User Tools

Site Tools


Add a new page:


This is an old revision of the document!


Why is it interesting?

Chirality is one of the fundamental labels we use to identify elementary particles. (Other labels are the mass or the electric charge.)


Positive and negative chirality fermions are often described as being right-handed or left-handed, respectively;if one shines a beam of positive chirality fermions (particles described math-matically as sections of S+) into a block of matter, it will begin to spin in a right-handed sense." from Geometry and Physics by E. Witten


Chirality arises as a quantum number related to the Lorentz group. Form the representation theory of the Lorentz group, we know that the corresponding Lie algebra, can be interpreted as two copies of the $SU(2)$ Lie algebra $\mathfrak{su}(2)$. Therefore, we labelled each representation by two numbers: $j_L$ and $j_R$ which indicate which $\mathfrak{su}(2)$ representations are used to construct the Lorentz algebra representations. For example, the label $(\frac{1}{2},0)$ means that we used to fundamental representation for one $\mathfrak{su}(2)$ and the trivial, one-dimensional representation for the other $\mathfrak{su}(2)$.

A quantum field (or particle) that transforms according to the $(\frac{1}{2},0)$ representation is called left-chiral, and a quantum field (or particle) that transforms according to the $(0,\frac{1}{2})$ representation is called right-chiral.


The motto in this section is: the higher the level of abstraction, the better.
Does the opposite chirality only emerge dynamically?

"because fundamentally all fermion particles are left-handed and all fermion antiparticles are right-handed, with the opposite handedness emerging dynamically for massive fermions. Such dynamical emergence of handed-ness is described by L. B. Okun, in his book Leptons and Quarks (North-Holland (2nd printing 1984) page 11) where he said: “… a particle with spin in the direction opposite to that of its momentum …[is]… said to possess left-handed helicity, or left-handed polarization. A particle is said to possess right-handed helicity, or polarization, if its spin is directed along its momentum. The concept of helicity is not Lorentz invariant if the particle mass is non-zero. The helicity of such a particle depends oupon the motion of the observer’s frame of reference. For example, it will change sign if we try to catch up with the particle at a speed above its velocity. Overtaking a particle is the more difficult, the higher its velocity, so that helicity becomes a better quantum number as velocity increases. It is an exact quantum number for massless particles … The above space-time structure … means … that at …[ v approaching the speed of light ]… particles have only left-handed helicity, and antparticles only right-handed helicity." On the chirality of the SM and the fermion content of GUTs by Renato M. Fonseca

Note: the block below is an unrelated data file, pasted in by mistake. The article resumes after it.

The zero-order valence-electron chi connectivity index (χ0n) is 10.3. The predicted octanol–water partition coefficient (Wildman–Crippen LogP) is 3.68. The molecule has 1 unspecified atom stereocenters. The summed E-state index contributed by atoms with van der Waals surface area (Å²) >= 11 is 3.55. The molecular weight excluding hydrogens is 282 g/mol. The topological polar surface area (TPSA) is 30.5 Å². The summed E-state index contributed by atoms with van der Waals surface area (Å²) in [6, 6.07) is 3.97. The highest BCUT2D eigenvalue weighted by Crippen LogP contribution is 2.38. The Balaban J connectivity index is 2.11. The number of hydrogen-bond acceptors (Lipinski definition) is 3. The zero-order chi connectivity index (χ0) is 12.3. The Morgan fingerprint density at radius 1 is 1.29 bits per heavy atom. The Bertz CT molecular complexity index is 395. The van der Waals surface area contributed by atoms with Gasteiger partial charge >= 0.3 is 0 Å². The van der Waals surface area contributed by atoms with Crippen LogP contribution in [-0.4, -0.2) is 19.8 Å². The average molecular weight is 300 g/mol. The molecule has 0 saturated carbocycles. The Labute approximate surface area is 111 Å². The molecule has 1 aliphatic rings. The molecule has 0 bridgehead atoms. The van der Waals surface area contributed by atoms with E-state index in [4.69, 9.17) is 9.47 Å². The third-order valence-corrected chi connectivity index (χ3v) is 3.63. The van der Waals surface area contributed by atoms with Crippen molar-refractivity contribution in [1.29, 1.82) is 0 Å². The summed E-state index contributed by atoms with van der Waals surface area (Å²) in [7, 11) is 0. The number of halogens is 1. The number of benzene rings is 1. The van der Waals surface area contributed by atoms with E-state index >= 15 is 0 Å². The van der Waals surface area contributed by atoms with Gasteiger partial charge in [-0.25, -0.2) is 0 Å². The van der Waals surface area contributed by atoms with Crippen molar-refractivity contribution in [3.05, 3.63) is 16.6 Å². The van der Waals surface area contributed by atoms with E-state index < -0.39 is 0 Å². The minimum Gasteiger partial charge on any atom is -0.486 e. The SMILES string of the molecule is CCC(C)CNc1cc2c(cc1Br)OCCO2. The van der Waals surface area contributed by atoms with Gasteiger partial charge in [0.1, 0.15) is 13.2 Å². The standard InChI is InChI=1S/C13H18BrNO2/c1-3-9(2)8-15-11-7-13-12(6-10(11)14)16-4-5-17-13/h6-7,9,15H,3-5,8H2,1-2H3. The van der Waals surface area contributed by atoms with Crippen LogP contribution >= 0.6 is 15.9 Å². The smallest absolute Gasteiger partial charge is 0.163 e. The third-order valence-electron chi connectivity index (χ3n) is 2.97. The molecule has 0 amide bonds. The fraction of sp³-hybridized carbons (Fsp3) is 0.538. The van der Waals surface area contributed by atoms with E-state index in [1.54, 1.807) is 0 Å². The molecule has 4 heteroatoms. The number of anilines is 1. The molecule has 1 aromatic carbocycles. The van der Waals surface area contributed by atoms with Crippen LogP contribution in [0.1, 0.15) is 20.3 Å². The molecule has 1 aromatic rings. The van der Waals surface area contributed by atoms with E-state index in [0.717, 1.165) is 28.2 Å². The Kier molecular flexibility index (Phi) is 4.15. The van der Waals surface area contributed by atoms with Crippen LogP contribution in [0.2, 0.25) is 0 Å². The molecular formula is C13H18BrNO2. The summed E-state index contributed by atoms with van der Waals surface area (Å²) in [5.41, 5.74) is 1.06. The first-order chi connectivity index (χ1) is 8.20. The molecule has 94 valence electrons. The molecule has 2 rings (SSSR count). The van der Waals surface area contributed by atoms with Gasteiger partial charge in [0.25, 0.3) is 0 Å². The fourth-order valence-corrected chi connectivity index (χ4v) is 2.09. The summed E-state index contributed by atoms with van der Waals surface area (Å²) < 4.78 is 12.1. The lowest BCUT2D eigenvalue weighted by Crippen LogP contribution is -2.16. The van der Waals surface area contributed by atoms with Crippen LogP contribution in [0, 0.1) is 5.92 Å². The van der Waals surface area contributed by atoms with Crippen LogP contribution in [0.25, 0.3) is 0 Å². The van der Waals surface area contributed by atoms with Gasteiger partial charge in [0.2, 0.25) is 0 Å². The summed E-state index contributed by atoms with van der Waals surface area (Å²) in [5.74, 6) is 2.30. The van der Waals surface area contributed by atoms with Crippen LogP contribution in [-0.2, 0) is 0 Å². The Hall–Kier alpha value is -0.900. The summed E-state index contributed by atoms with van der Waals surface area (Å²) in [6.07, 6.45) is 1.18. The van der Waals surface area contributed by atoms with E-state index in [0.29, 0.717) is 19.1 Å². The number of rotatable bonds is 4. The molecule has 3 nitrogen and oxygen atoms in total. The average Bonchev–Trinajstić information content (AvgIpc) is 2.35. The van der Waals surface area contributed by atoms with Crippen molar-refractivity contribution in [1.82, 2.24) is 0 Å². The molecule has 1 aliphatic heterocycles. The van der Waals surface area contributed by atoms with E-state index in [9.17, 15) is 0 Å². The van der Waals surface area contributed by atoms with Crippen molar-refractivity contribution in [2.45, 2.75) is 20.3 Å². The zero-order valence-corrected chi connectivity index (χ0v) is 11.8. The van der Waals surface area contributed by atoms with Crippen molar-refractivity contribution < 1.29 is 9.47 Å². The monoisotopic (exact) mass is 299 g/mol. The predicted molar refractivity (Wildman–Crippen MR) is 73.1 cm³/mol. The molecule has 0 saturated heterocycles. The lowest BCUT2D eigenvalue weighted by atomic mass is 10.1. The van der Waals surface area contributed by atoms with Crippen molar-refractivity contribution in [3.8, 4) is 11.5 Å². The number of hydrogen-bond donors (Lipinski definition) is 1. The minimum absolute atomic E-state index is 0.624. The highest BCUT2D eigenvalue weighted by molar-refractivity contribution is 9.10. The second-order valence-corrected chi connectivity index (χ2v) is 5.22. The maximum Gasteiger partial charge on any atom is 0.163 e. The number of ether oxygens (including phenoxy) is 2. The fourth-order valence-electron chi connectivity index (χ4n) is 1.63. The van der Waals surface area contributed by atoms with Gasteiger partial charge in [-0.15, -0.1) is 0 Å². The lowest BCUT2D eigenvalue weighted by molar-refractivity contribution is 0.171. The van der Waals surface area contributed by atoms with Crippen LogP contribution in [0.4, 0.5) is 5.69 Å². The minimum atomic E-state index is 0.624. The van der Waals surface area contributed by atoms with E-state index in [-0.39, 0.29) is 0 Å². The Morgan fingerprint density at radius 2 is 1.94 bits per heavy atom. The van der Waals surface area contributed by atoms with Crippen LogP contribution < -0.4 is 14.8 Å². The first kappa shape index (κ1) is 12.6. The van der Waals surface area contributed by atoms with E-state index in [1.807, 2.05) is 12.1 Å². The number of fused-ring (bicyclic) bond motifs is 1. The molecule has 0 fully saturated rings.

Common Question 2




advanced_notions/chirality.1508748674.txt.gz · Last modified: 2017/12/04 08:01 (external edit)